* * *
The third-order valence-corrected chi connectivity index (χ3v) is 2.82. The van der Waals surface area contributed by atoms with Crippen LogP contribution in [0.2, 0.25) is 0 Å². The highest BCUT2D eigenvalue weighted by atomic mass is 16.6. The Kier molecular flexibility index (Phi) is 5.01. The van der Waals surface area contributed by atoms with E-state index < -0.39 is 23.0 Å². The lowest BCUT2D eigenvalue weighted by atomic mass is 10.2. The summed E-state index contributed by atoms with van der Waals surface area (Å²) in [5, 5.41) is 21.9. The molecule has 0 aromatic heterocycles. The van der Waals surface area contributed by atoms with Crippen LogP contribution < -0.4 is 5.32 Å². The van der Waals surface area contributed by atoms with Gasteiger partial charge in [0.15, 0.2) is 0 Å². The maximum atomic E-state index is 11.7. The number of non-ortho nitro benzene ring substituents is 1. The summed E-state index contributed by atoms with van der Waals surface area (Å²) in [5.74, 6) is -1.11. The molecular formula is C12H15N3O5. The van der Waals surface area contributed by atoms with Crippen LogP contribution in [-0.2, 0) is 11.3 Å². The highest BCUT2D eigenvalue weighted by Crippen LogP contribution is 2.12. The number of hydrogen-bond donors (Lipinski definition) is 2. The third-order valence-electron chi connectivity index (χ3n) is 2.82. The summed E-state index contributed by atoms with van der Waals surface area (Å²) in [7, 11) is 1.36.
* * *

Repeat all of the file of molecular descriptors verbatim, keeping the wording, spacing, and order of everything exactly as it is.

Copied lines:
The third-order valence-corrected chi connectivity index (χ3v) is 2.82. The van der Waals surface area contributed by atoms with Crippen LogP contribution in [0.2, 0.25) is 0 Å². The highest BCUT2D eigenvalue weighted by atomic mass is 16.6. The Kier molecular flexibility index (Phi) is 5.01. The van der Waals surface area contributed by atoms with E-state index < -0.39 is 23.0 Å². The lowest BCUT2D eigenvalue weighted by atomic mass is 10.2. The summed E-state index contributed by atoms with van der Waals surface area (Å²) in [5, 5.41) is 21.9. The molecule has 0 aromatic heterocycles. The van der Waals surface area contributed by atoms with Crippen LogP contribution < -0.4 is 5.32 Å². The van der Waals surface area contributed by atoms with Gasteiger partial charge in [0.15, 0.2) is 0 Å². The maximum atomic E-state index is 11.7. The number of non-ortho nitro benzene ring substituents is 1. The summed E-state index contributed by atoms with van der Waals surface area (Å²) in [5.74, 6) is -1.11. The molecular formula is C12H15N3O5. The van der Waals surface area contributed by atoms with Crippen LogP contribution in [-0.2, 0) is 11.3 Å². The highest BCUT2D eigenvalue weighted by Crippen LogP contribution is 2.12. The number of hydrogen-bond donors (Lipinski definition) is 2. The third-order valence-electron chi connectivity index (χ3n) is 2.82. The summed E-state index contributed by atoms with van der Waals surface area (Å²) in [7, 11) is 1.36.